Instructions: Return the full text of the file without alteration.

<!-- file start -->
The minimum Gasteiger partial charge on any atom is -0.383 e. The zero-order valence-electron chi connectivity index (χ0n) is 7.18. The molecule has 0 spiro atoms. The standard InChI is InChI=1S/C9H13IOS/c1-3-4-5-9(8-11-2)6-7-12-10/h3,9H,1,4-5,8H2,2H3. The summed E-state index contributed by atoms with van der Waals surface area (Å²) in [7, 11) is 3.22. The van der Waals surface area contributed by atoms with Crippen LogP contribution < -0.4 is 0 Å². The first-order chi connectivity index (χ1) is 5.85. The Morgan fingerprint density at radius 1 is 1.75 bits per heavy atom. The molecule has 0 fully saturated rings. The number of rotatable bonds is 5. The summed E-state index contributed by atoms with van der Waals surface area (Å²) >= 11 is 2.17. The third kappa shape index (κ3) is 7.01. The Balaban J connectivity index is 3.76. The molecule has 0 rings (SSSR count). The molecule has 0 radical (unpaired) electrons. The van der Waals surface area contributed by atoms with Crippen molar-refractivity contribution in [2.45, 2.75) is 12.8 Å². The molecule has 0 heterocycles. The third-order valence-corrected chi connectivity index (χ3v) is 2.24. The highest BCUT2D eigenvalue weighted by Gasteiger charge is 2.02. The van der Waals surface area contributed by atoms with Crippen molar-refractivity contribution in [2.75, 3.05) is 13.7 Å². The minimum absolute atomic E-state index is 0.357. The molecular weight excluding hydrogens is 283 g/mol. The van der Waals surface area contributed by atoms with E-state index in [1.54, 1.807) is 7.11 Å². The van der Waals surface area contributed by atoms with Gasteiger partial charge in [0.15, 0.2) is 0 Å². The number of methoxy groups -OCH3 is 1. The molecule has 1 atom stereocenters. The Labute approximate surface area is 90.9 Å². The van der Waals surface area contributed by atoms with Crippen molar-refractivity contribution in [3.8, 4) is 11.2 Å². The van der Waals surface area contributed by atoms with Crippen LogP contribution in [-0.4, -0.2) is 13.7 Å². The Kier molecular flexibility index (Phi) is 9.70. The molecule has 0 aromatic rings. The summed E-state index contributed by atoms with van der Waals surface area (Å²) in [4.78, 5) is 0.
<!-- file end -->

The minimum Gasteiger partial charge on any atom is -0.383 e. The zero-order valence-electron chi connectivity index (χ0n) is 7.18. The molecule has 0 spiro atoms. The standard InChI is InChI=1S/C9H13IOS/c1-3-4-5-9(8-11-2)6-7-12-10/h3,9H,1,4-5,8H2,2H3. The summed E-state index contributed by atoms with van der Waals surface area (Å²) in [7, 11) is 3.22. The van der Waals surface area contributed by atoms with Crippen LogP contribution < -0.4 is 0 Å². The first-order chi connectivity index (χ1) is 5.85. The Morgan fingerprint density at radius 1 is 1.75 bits per heavy atom. The molecule has 0 fully saturated rings. The number of rotatable bonds is 5. The summed E-state index contributed by atoms with van der Waals surface area (Å²) >= 11 is 2.17. The third kappa shape index (κ3) is 7.01. The Balaban J connectivity index is 3.76. The molecule has 0 rings (SSSR count). The molecule has 0 radical (unpaired) electrons. The van der Waals surface area contributed by atoms with Crippen molar-refractivity contribution in [2.45, 2.75) is 12.8 Å². The molecule has 0 heterocycles. The third-order valence-corrected chi connectivity index (χ3v) is 2.24. The highest BCUT2D eigenvalue weighted by Gasteiger charge is 2.02. The van der Waals surface area contributed by atoms with Crippen molar-refractivity contribution in [2.75, 3.05) is 13.7 Å². The minimum absolute atomic E-state index is 0.357. The molecular weight excluding hydrogens is 283 g/mol. The van der Waals surface area contributed by atoms with E-state index in [1.54, 1.807) is 7.11 Å². The van der Waals surface area contributed by atoms with Gasteiger partial charge in [0.15, 0.2) is 0 Å². The number of methoxy groups -OCH3 is 1. The molecule has 1 atom stereocenters. The Labute approximate surface area is 90.9 Å². The van der Waals surface area contributed by atoms with Crippen molar-refractivity contribution in [3.8, 4) is 11.2 Å². The van der Waals surface area contributed by atoms with Crippen LogP contribution in [-0.4, -0.2) is 13.7 Å². The Kier molecular flexibility index (Phi) is 9.70. The molecule has 0 aromatic rings. The summed E-state index contributed by atoms with van der Waals surface area (Å²) in [4.78, 5) is 0.